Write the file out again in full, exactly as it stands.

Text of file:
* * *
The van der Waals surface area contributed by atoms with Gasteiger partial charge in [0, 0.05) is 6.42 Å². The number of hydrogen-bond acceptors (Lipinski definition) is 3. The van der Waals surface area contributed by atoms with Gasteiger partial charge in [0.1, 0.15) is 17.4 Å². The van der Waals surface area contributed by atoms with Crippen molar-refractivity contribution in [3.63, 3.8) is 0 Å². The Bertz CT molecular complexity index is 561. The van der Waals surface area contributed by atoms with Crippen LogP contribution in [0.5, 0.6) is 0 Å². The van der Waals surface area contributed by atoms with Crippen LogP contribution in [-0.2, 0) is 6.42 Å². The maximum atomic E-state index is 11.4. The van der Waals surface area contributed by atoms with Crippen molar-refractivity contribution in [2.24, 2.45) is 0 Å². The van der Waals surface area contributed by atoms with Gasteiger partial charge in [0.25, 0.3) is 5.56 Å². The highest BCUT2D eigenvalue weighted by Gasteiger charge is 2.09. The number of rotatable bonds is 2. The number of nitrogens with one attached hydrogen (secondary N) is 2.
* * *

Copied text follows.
The van der Waals surface area contributed by atoms with Gasteiger partial charge in [0, 0.05) is 6.42 Å². The number of hydrogen-bond acceptors (Lipinski definition) is 3. The van der Waals surface area contributed by atoms with Gasteiger partial charge in [0.1, 0.15) is 17.4 Å². The van der Waals surface area contributed by atoms with Crippen molar-refractivity contribution in [3.63, 3.8) is 0 Å². The Bertz CT molecular complexity index is 561. The van der Waals surface area contributed by atoms with Crippen LogP contribution in [0.5, 0.6) is 0 Å². The van der Waals surface area contributed by atoms with Crippen LogP contribution in [-0.2, 0) is 6.42 Å². The maximum atomic E-state index is 11.4. The van der Waals surface area contributed by atoms with Crippen molar-refractivity contribution in [2.24, 2.45) is 0 Å². The van der Waals surface area contributed by atoms with Gasteiger partial charge in [0.25, 0.3) is 5.56 Å². The highest BCUT2D eigenvalue weighted by Gasteiger charge is 2.09. The number of rotatable bonds is 2. The number of nitrogens with one attached hydrogen (secondary N) is 2.